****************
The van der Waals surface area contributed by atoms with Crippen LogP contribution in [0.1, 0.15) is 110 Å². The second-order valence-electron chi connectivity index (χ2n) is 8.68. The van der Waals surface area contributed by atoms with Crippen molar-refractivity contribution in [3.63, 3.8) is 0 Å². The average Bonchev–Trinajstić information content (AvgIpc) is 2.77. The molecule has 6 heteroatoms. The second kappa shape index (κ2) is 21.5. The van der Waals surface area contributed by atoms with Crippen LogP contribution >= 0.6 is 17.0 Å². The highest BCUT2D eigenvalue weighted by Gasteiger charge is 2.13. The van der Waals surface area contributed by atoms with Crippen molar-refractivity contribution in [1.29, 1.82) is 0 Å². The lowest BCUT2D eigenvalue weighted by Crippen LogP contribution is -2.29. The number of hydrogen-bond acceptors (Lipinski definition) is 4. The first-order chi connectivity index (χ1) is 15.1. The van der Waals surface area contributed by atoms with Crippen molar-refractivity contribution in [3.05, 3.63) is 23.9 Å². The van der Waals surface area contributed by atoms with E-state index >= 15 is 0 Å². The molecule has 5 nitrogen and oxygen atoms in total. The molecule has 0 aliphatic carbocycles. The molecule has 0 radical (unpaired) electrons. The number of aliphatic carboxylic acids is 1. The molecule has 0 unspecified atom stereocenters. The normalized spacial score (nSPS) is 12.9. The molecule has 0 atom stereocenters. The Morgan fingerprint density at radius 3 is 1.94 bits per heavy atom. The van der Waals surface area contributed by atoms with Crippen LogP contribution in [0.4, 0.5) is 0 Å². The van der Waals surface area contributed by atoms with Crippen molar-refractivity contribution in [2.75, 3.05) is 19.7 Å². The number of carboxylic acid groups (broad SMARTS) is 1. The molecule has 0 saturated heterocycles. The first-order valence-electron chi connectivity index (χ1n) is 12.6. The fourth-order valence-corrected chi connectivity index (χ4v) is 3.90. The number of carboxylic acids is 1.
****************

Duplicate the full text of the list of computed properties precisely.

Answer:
The van der Waals surface area contributed by atoms with Crippen LogP contribution in [0.1, 0.15) is 110 Å². The second-order valence-electron chi connectivity index (χ2n) is 8.68. The van der Waals surface area contributed by atoms with Crippen molar-refractivity contribution in [3.63, 3.8) is 0 Å². The average Bonchev–Trinajstić information content (AvgIpc) is 2.77. The molecule has 6 heteroatoms. The second kappa shape index (κ2) is 21.5. The van der Waals surface area contributed by atoms with Crippen LogP contribution >= 0.6 is 17.0 Å². The highest BCUT2D eigenvalue weighted by Gasteiger charge is 2.13. The van der Waals surface area contributed by atoms with Crippen molar-refractivity contribution in [1.29, 1.82) is 0 Å². The lowest BCUT2D eigenvalue weighted by Crippen LogP contribution is -2.29. The number of hydrogen-bond acceptors (Lipinski definition) is 4. The first-order chi connectivity index (χ1) is 15.1. The van der Waals surface area contributed by atoms with Crippen molar-refractivity contribution in [3.05, 3.63) is 23.9 Å². The van der Waals surface area contributed by atoms with E-state index >= 15 is 0 Å². The molecule has 5 nitrogen and oxygen atoms in total. The molecule has 0 aliphatic carbocycles. The molecule has 0 radical (unpaired) electrons. The number of aliphatic carboxylic acids is 1. The molecule has 0 unspecified atom stereocenters. The normalized spacial score (nSPS) is 12.9. The molecule has 0 atom stereocenters. The Morgan fingerprint density at radius 3 is 1.94 bits per heavy atom. The van der Waals surface area contributed by atoms with Crippen LogP contribution in [0.4, 0.5) is 0 Å². The van der Waals surface area contributed by atoms with Crippen molar-refractivity contribution in [2.75, 3.05) is 19.7 Å². The number of carboxylic acid groups (broad SMARTS) is 1. The molecule has 0 saturated heterocycles. The first-order valence-electron chi connectivity index (χ1n) is 12.6. The fourth-order valence-corrected chi connectivity index (χ4v) is 3.90. The number of carboxylic acids is 1.